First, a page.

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Retirement accounts aren’t always known for their flexibility, which is why the relaxed rules that apply to a Roth IRA early withdrawal stand out: Because these accounts are funded with after-tax dollars, you’re free to pull out contributions at any time.
You can tap a Roth IRA, up to the amount you’ve contributed, for any reason, ranging from the responsible (there’s a hole in your roof and your kitchen is now a swimming pool) to the frivolous (you want to build a rooftop swimming pool above your kitchen).
That doesn't mean you should tap the account. The following quiz will give you the quick answer to whether your Roth IRA early withdrawal will be taxed — or read on for more details below.
» Read more: Everything you need to know about
If you don’t satisfy both points, a withdrawal of earnings is likely to come with income taxes and penalties. Some exceptions, outlined below, allow you to avoid the 10% early withdrawal penalty — but not taxes — on certain early distributions that aren’t qualified.
It might give you peace of mind to know Roth IRA contributions can be tapped in a pinch. They’re not a replacement for an emergency fund or an excuse to live above your means, but if things get dire, they can be a source of quick cash.
If you take a Roth IRA early withdrawal, contributions come out first, which is a rare move by the IRS to make things easier on you. You don’t have to worry about taxes — or about accounting for which portion of your distribution comes from earnings, and which from contributions — unless you pull out more than you’ve contributed.
Amounts come out next, on a first-in, first-out basis, and earnings come out last.
Need to tap earnings? That’s where things get hairy.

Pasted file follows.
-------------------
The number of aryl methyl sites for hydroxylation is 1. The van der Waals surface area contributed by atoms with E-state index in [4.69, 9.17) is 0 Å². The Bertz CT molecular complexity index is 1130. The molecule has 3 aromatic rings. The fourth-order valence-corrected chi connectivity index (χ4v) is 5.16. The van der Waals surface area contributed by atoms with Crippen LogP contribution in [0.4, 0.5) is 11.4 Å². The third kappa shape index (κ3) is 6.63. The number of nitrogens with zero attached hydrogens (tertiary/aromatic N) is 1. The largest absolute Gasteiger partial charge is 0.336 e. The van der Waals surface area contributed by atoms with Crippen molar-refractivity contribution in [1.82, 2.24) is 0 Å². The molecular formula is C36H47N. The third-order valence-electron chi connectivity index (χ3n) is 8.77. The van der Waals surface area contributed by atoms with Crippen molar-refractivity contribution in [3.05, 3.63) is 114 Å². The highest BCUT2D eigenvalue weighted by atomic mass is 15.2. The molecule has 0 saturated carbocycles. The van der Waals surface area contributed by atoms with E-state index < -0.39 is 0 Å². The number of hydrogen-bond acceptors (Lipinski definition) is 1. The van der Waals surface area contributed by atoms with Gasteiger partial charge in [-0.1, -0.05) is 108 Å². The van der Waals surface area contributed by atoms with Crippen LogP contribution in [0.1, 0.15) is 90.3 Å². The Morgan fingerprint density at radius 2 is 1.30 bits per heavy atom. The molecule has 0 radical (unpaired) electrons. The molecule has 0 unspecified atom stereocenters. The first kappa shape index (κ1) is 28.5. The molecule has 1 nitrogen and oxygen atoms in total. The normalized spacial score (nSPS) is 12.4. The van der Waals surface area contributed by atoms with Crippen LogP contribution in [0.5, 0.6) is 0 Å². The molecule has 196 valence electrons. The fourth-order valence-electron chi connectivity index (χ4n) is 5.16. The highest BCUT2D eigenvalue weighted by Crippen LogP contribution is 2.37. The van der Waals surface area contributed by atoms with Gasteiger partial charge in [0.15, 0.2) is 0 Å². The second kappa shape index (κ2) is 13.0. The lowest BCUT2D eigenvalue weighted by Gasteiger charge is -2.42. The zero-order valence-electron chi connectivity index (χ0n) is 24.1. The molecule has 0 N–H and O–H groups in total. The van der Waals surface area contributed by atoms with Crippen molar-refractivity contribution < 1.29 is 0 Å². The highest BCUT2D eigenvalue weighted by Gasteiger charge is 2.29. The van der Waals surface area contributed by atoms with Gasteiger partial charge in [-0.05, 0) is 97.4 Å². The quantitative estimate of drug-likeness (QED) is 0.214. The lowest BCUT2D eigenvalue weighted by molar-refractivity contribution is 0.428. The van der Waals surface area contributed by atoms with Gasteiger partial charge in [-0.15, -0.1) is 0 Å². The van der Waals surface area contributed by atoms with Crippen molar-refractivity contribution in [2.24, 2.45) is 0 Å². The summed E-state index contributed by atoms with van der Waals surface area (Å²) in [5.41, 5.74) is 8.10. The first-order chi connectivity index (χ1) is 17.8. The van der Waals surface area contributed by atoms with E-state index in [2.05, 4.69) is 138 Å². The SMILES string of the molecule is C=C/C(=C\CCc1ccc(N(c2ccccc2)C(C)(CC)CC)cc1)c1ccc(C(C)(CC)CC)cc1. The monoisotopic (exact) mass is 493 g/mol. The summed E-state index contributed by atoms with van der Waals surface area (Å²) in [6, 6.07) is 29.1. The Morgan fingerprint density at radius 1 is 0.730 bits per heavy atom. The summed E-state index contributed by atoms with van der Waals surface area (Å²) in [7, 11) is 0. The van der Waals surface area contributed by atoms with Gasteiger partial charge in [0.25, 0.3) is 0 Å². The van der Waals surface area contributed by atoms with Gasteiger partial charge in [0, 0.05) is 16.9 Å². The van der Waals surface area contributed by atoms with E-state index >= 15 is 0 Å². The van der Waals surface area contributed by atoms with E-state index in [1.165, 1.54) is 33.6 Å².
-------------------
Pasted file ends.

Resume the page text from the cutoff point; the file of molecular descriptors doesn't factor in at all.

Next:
You get to take qualified distributions tax-free. Trouble is, the is narrow, and a distribution of earnings before age 59½ probably won’t meet it.
First, to avoid both income taxes and the 10% early withdrawal penalty, you must have held a Roth IRA for at least five years. This condition is satisfied if five years have passed since you first made a contribution to any Roth IRA, not necessarily the one you plan to tap. (There is an exception, however: If you’ve converted assets from a traditional IRA or 401(k) into a Roth IRA, each converted amount has its own five-year clock. Here's more on the .)
Second, you must be age 59½ or older, permanently and totally disabled or using the money for a first-time home purchase (and for that last one, there’s a $10,000 lifetime limit). Beneficiaries are also able to take qualified distributions after the death of the account owner.
If you don’t meet both rules for qualified distributions, the IRS will waive the penalty (but not taxes) if you take a distribution for one of these reasons:
Outside of those criteria, you may be taxed and penalized on an early withdrawal of earnings. Depending on your tax rate, that could eat a third to half of the taxable portion of your distribution.
In other words: With the exception of rare and dire circumstances, a Roth IRA early withdrawal isn't worth it.
For other ideas on finding cash to pay for unexpected costs, see our page on .